A modest crowd gathered at the American Legion last week as the post held its annual flag retirement service to celebrate Flag Day on June 14.

The ceremony is a somber and dignified event that the post members take very seriously. Post member Wayne Basden says the ceremony is a service to the whole community.

“Every year businesses and individuals within the city drop off their torn or faded flags to be disposed of in the proper way and we collect them until we hold our retirement service on Flag Day. The service allows the community to help us honor the flag and what it represents and it helps spread the word that the only proper way to dispose of an unserviceable flag is by burning it as part of a dignified service,” he said.

The service began with a ceremonial exchange between the Commander Jessie Maldonado, Second Vice-Commander Emil Slovak (with Basden filling in for the absent Slovak) and the Sergeant at Arms Emil Zabojnik, where the unserviceable flags are presented for inspection. It is the job of the commander to determine if the flags have served their purpose and have come to this point in a dignified and respectful manner. Also, it is his job to ask why the flags that are brought to him are unserviceable.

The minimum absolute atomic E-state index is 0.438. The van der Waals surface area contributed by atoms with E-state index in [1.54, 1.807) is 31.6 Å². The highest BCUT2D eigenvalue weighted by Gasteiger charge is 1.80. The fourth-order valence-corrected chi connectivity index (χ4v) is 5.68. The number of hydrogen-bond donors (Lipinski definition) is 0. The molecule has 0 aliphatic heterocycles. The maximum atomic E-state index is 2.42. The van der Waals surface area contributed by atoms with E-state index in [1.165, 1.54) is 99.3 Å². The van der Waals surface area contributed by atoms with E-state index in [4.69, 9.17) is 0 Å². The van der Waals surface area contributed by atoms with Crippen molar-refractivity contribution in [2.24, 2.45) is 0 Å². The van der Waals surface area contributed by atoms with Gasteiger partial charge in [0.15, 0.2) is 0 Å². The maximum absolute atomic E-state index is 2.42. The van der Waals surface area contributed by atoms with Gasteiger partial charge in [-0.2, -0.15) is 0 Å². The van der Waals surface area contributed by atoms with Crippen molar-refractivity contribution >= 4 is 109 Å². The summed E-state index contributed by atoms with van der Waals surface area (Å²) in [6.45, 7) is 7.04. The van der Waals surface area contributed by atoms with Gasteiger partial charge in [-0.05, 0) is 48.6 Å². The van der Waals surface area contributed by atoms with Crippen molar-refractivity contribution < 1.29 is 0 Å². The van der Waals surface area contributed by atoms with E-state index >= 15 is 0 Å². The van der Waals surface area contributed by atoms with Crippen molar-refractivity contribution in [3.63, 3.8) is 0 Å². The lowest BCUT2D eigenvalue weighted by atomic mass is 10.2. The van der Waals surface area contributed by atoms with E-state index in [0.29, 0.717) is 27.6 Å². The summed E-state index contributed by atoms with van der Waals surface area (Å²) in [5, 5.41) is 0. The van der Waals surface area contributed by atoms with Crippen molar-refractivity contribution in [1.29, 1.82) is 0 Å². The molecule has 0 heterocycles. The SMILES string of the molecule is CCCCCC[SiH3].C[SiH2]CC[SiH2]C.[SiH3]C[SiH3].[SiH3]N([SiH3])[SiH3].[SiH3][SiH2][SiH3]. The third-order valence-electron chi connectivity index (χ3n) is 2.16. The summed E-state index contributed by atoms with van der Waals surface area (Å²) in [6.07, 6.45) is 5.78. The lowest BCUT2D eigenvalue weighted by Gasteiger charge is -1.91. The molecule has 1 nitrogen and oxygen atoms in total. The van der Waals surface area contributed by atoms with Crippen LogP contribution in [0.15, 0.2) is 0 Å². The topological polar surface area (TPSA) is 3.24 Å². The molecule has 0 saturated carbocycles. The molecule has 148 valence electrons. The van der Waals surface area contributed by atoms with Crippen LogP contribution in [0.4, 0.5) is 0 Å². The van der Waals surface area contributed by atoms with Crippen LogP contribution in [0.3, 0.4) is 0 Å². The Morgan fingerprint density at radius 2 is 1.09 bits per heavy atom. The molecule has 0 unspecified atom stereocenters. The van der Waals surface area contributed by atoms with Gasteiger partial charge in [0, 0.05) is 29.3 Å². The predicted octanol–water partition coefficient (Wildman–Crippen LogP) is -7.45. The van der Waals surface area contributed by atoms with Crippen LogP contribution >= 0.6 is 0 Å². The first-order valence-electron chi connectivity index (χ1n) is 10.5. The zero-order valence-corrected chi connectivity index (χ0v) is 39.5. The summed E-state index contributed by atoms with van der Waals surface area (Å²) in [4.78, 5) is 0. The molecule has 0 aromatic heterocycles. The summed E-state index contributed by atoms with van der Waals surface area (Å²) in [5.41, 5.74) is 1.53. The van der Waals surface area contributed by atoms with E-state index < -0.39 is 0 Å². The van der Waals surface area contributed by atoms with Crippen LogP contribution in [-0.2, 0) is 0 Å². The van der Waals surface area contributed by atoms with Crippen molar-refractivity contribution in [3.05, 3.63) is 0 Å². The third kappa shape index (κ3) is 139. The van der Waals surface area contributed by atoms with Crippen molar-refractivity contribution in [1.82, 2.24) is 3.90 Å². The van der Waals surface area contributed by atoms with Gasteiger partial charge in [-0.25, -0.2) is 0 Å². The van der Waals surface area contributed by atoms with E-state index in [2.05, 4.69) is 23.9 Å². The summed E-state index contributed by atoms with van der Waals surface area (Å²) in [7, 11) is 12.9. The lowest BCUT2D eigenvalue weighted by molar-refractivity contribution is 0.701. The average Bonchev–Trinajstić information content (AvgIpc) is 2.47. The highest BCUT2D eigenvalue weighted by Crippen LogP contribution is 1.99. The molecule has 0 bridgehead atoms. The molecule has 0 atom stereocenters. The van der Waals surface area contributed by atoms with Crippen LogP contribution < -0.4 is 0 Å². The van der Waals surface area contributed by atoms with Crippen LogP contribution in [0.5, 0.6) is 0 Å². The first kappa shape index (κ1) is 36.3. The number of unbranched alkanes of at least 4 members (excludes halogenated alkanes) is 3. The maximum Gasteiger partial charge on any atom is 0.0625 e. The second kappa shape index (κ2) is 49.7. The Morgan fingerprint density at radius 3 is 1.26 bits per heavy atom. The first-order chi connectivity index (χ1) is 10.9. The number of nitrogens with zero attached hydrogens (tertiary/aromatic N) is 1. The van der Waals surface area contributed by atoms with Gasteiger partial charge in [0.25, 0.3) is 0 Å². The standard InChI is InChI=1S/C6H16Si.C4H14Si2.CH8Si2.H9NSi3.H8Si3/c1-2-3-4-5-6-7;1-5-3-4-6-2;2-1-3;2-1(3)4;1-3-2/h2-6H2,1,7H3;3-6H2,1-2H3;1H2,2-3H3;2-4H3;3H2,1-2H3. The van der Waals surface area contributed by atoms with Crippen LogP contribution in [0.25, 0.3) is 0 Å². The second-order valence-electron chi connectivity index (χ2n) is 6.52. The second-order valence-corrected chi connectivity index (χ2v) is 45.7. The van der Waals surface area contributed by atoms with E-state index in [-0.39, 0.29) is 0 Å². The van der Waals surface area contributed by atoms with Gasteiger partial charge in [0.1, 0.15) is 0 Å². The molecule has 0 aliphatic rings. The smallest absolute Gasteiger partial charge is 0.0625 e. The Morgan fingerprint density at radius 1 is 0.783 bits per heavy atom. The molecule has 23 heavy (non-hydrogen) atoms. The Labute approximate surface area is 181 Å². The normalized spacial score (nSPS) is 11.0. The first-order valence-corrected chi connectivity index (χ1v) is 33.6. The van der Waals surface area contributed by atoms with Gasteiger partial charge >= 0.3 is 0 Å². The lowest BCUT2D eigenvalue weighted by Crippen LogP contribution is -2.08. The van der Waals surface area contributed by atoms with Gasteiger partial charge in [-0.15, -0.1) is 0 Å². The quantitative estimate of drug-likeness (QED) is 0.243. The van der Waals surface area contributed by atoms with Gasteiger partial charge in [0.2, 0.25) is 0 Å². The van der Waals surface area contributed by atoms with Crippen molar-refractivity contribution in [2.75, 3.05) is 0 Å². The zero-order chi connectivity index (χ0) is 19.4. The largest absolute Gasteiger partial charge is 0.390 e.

The sergeant at arms then explains the purpose of some of the flags presented.

“These flags have become faded and worn over the graves of our departed comrades and the dead soldiers, sailors and airmen of all our nation’s wars. Some of these flags have also been displayed in public places.”

With the explanation, Maldonado gave the order to have the flags be retired and disposed of and explained to the crowd the significance behind the ceremony.

“A flag may be a flimsy bit of gauze or a beautiful banner of finest silk. Its intrinsic value may be trifling or great, but its real value is beyond price. It is a precious symbol of all that we and our comrades have worked for and lived for and died for - a free nation of free men and women, true to the faith of the past, devoted to the ideals and practice of justice, freedom and democracy, he said. Let these faded flags of our country be retired and destroyed with respectful and honorable rites and their places be taken by bright new flags of the same size and kind and let no grave of our soldier, airman or sailor be unhonored and unmarked,” he said.

Members of the legion post, family and friends then laid flags across a steel rod and solemnly stood silent and saluted as the flames crept up the material and engulfed more than 200 flags disposed of during the ceremony.

In keeping with the proper disposal of the flags, the ashes from the fire were buried the following day.

E-mail Candie at candie.adams@ennisjournal.com